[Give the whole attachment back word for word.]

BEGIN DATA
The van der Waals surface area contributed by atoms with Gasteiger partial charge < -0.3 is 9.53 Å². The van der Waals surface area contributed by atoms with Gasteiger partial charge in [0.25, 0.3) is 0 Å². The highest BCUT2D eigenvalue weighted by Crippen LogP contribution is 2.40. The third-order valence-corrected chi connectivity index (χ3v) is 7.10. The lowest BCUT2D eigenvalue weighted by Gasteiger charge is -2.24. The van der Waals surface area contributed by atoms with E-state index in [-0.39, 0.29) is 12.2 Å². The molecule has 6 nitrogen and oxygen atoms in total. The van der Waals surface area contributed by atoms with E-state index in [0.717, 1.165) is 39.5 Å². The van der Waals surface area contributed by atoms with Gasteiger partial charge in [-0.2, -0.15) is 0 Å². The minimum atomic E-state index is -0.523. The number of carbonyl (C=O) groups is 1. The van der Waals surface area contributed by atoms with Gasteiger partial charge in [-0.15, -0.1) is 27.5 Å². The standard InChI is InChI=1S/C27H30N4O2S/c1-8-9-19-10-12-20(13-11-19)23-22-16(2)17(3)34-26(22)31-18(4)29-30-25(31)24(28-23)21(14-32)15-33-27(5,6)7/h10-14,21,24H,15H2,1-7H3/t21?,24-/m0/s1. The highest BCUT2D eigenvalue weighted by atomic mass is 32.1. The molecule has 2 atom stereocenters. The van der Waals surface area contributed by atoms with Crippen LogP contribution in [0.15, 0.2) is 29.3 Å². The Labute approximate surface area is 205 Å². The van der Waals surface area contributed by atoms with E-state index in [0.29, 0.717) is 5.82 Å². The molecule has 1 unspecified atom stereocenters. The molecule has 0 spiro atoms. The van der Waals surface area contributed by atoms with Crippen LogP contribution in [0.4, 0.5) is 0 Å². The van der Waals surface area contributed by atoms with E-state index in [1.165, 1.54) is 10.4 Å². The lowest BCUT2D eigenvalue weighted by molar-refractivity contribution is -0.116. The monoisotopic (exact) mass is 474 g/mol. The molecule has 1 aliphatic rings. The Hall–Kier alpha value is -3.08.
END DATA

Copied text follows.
The van der Waals surface area contributed by atoms with Gasteiger partial charge < -0.3 is 9.53 Å². The van der Waals surface area contributed by atoms with Gasteiger partial charge in [0.25, 0.3) is 0 Å². The highest BCUT2D eigenvalue weighted by Crippen LogP contribution is 2.40. The third-order valence-corrected chi connectivity index (χ3v) is 7.10. The lowest BCUT2D eigenvalue weighted by Gasteiger charge is -2.24. The van der Waals surface area contributed by atoms with E-state index in [-0.39, 0.29) is 12.2 Å². The molecule has 6 nitrogen and oxygen atoms in total. The van der Waals surface area contributed by atoms with E-state index in [0.717, 1.165) is 39.5 Å². The van der Waals surface area contributed by atoms with Gasteiger partial charge in [-0.2, -0.15) is 0 Å². The minimum atomic E-state index is -0.523. The number of carbonyl (C=O) groups is 1. The van der Waals surface area contributed by atoms with Gasteiger partial charge in [-0.15, -0.1) is 27.5 Å². The standard InChI is InChI=1S/C27H30N4O2S/c1-8-9-19-10-12-20(13-11-19)23-22-16(2)17(3)34-26(22)31-18(4)29-30-25(31)24(28-23)21(14-32)15-33-27(5,6)7/h10-14,21,24H,15H2,1-7H3/t21?,24-/m0/s1. The highest BCUT2D eigenvalue weighted by atomic mass is 32.1. The molecule has 2 atom stereocenters. The van der Waals surface area contributed by atoms with Crippen LogP contribution in [0.15, 0.2) is 29.3 Å². The Labute approximate surface area is 205 Å². The van der Waals surface area contributed by atoms with E-state index in [0.29, 0.717) is 5.82 Å². The molecule has 1 unspecified atom stereocenters. The molecule has 0 spiro atoms. The van der Waals surface area contributed by atoms with Crippen LogP contribution in [0.4, 0.5) is 0 Å². The van der Waals surface area contributed by atoms with E-state index in [1.165, 1.54) is 10.4 Å². The lowest BCUT2D eigenvalue weighted by molar-refractivity contribution is -0.116. The monoisotopic (exact) mass is 474 g/mol. The molecule has 1 aliphatic rings. The Hall–Kier alpha value is -3.08.